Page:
The Problem with Voice-Assistants

The Problem with Voice-Assistants

Google recently announced their new phone. And all the hype was mostly centred around one thing – the Google assistant. A new voice assistant replacing Google Now, and only available on their new Pixel phones. And it’s not just Google. Amazon also tries to get a finger in the pie. They have Echo- a smart speaker system that includes Alexa. And of course there is Siri. They have been paraded in front of us as the new thing in tech. Everyone is excited.  According to tech bloggers the future is upon us. There is only one problem.

I don’t care.

Nor does anyone I know. I cannot recall having ever seen someone use a voice assistant (that is – seriously, without alcohol in play). None of my friends use it. Nobody in my family has used it. Yet it is the main selling point for Google’s new phones.

Google Pixel y Google Pixel XL, características oficiales confirmadasPixel: also known as Google’s iPhone.

It started to make me wonder if maybe I just had weird friends (a very real possibility). Or maybe it was a cultural thing?  How many people actually use voice assistants?  Google led me to an article from Creative Strategies. (A company that analyses tech trends).

Although sadly they do not give all their data, they do mention some numbers. For example – the majority of users use Siri and OK Google rarely. (70% of iPhone users, and 62% of android users. )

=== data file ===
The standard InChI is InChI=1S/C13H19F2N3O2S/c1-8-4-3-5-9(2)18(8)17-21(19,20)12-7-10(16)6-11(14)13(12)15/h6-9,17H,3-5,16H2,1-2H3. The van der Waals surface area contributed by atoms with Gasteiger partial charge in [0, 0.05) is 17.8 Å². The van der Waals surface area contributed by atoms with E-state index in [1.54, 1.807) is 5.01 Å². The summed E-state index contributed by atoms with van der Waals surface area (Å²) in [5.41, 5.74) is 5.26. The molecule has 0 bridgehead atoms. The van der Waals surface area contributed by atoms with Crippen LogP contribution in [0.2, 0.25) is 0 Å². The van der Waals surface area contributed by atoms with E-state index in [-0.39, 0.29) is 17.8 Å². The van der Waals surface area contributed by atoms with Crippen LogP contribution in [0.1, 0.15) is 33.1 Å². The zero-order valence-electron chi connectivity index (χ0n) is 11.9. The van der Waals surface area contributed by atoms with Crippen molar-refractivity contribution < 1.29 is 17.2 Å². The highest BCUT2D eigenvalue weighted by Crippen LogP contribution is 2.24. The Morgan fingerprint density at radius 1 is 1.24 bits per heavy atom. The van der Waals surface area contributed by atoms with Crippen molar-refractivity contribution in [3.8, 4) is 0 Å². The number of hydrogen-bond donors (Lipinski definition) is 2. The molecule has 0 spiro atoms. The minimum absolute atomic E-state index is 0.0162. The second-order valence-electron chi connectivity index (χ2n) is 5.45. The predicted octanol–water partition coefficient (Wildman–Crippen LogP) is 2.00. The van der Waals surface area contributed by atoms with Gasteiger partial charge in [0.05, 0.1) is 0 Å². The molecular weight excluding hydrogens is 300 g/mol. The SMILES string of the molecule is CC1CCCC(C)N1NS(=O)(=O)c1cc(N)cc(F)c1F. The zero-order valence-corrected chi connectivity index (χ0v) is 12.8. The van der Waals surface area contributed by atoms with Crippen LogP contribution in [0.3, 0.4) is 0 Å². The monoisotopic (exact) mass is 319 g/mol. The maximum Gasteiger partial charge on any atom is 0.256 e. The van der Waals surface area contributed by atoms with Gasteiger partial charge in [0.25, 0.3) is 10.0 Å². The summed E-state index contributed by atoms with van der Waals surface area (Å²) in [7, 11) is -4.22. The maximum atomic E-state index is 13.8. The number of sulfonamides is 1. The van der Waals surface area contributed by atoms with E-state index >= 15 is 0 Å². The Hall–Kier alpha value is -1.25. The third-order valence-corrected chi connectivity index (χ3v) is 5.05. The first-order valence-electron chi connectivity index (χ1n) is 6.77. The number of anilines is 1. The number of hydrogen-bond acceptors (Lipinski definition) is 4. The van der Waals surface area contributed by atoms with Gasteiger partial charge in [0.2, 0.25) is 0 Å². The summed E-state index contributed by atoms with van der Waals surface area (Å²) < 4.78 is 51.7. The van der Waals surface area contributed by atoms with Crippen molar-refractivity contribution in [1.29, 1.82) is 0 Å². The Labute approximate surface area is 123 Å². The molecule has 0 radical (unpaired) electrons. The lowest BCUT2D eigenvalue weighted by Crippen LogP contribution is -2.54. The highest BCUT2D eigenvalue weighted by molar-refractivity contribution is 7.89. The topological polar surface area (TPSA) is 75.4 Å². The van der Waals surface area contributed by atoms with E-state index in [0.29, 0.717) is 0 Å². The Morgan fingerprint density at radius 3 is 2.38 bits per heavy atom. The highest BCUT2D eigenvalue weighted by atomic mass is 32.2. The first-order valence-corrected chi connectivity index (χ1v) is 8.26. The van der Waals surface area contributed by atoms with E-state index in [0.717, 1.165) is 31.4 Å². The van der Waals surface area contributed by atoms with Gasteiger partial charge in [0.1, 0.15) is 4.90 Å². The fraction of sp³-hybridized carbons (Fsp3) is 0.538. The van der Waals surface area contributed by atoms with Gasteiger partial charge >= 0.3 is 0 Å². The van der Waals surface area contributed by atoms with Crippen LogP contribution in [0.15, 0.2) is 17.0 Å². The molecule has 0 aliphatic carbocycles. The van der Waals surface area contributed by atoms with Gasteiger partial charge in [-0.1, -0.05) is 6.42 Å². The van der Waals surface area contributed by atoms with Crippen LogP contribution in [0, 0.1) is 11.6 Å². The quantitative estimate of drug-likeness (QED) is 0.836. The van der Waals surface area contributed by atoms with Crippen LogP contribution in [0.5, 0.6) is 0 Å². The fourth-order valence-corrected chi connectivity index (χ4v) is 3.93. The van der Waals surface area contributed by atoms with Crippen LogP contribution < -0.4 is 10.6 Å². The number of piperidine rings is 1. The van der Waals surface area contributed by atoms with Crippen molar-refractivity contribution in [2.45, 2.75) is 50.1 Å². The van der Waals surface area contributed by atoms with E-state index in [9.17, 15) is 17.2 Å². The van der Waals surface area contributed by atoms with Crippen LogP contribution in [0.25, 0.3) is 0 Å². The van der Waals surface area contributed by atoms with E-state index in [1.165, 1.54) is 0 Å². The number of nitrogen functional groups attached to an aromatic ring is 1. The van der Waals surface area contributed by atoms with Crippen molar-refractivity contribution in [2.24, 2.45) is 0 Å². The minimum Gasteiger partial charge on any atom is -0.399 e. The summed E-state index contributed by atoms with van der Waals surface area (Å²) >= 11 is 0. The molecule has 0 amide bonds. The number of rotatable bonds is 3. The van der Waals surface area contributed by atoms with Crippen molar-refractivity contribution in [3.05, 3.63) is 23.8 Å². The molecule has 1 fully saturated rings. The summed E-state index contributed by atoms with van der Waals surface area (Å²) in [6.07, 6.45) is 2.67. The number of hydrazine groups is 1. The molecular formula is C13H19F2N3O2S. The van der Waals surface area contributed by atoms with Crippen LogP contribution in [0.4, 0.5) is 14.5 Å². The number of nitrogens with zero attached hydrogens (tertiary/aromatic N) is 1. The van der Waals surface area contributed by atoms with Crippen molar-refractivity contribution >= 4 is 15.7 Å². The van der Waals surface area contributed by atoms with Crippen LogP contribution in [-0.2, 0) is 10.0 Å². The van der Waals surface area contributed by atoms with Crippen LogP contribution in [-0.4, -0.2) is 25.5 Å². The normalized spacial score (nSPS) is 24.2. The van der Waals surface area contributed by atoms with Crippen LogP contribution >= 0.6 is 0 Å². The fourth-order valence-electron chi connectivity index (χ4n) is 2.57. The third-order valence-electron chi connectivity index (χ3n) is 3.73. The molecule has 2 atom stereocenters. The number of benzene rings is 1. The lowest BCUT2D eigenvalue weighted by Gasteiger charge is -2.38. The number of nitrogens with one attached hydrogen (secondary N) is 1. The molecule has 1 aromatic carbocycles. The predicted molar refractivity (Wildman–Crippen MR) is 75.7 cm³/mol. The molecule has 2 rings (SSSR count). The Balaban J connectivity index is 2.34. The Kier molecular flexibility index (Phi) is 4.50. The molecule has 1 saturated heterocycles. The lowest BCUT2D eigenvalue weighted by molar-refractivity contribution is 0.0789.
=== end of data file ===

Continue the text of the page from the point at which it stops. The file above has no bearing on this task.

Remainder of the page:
This means that the main selling point of the Pixel phone is a feature that more than half of the population doesn’t even use.

Is Google just looking to the future? Or have we clamped on too tightly to the old sci-fi technologies, not realising the impracticalities. To come to an answer I tried to figure out what is stopping this technology from becoming mainstream, and if these problems will last.


It feels awkward to talk to your phone

The aforementioned article also mentions where people use their phone. In their own home, 39% uses their voice assistant. In public, this number drops to 6%.

It still feels weird to talk to a machine. Despite the cute names, snarky attitudes and attractive female voices ,  your voice assistant is nothing more than an algorithm. Talking is an extremely human behaviour and we are not yet used to machines being able to understand us and respond.  And there is the issue of privacy. It really isn’t necessary for everybody to hear what messages you send to your friends, or what events you’re planning.

Of course, if voice assistants offer enough advantages, such shame will quickly evaporate (as demonstrated by all people talking loudly on their phone about private family matters.  Nowadays your train ticket comes with a free soap opera!)

The question being – are those advantages there?

Note that this problem was fixed, please don’t try this at home.

It’s not necessarily faster.

This depends a lot on the what kind of action you’re trying to perform. But as an example – try sending a Whatsapp message on your phone without touching anything.  It will be a laborious project compared to what you’re used to. This is due to some simple facts.

  1. You can’t listen to two things at the same time.
  2. You read much faster than standard conversation speed.